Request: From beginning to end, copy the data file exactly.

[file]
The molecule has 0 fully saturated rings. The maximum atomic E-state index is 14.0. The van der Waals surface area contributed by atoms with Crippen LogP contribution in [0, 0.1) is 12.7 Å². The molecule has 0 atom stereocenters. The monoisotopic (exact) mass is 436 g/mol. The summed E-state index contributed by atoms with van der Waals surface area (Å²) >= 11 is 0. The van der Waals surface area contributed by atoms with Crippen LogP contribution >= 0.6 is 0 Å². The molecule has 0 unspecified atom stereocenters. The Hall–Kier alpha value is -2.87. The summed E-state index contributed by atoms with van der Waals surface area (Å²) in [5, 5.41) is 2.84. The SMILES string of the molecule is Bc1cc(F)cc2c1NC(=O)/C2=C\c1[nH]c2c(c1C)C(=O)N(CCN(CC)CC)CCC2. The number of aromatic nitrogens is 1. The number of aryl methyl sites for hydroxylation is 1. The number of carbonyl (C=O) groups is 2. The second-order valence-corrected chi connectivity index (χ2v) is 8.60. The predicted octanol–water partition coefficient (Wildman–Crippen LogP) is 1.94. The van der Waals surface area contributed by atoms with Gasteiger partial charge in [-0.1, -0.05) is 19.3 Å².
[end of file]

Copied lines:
The molecule has 0 fully saturated rings. The maximum atomic E-state index is 14.0. The van der Waals surface area contributed by atoms with Crippen LogP contribution in [0, 0.1) is 12.7 Å². The molecule has 0 atom stereocenters. The monoisotopic (exact) mass is 436 g/mol. The summed E-state index contributed by atoms with van der Waals surface area (Å²) >= 11 is 0. The van der Waals surface area contributed by atoms with Crippen LogP contribution >= 0.6 is 0 Å². The molecule has 0 unspecified atom stereocenters. The Hall–Kier alpha value is -2.87. The summed E-state index contributed by atoms with van der Waals surface area (Å²) in [5, 5.41) is 2.84. The SMILES string of the molecule is Bc1cc(F)cc2c1NC(=O)/C2=C\c1[nH]c2c(c1C)C(=O)N(CCN(CC)CC)CCC2. The number of aromatic nitrogens is 1. The number of aryl methyl sites for hydroxylation is 1. The number of carbonyl (C=O) groups is 2. The second-order valence-corrected chi connectivity index (χ2v) is 8.60. The predicted octanol–water partition coefficient (Wildman–Crippen LogP) is 1.94. The van der Waals surface area contributed by atoms with Gasteiger partial charge in [-0.1, -0.05) is 19.3 Å².